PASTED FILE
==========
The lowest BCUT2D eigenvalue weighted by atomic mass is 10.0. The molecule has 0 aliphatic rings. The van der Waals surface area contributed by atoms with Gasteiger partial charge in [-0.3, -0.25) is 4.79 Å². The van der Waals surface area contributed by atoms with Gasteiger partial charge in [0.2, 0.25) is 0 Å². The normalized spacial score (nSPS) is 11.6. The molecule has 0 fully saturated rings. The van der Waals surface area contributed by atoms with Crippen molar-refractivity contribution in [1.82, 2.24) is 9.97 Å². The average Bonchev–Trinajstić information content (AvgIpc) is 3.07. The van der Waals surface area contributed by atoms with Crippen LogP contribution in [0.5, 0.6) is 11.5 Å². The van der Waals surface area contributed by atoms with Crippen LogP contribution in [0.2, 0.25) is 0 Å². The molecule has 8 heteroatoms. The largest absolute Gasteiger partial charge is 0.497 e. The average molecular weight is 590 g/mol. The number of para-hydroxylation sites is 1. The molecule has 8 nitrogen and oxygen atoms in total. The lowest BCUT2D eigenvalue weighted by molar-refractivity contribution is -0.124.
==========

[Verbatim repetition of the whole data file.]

The lowest BCUT2D eigenvalue weighted by atomic mass is 10.0. The molecule has 0 aliphatic rings. The van der Waals surface area contributed by atoms with Gasteiger partial charge in [-0.3, -0.25) is 4.79 Å². The van der Waals surface area contributed by atoms with Gasteiger partial charge in [0.2, 0.25) is 0 Å². The normalized spacial score (nSPS) is 11.6. The molecule has 0 fully saturated rings. The van der Waals surface area contributed by atoms with Crippen molar-refractivity contribution in [1.82, 2.24) is 9.97 Å². The average Bonchev–Trinajstić information content (AvgIpc) is 3.07. The van der Waals surface area contributed by atoms with Crippen LogP contribution in [0.5, 0.6) is 11.5 Å². The van der Waals surface area contributed by atoms with Crippen LogP contribution in [0.2, 0.25) is 0 Å². The molecule has 8 heteroatoms. The largest absolute Gasteiger partial charge is 0.497 e. The average molecular weight is 590 g/mol. The number of para-hydroxylation sites is 1. The molecule has 8 nitrogen and oxygen atoms in total. The lowest BCUT2D eigenvalue weighted by molar-refractivity contribution is -0.124.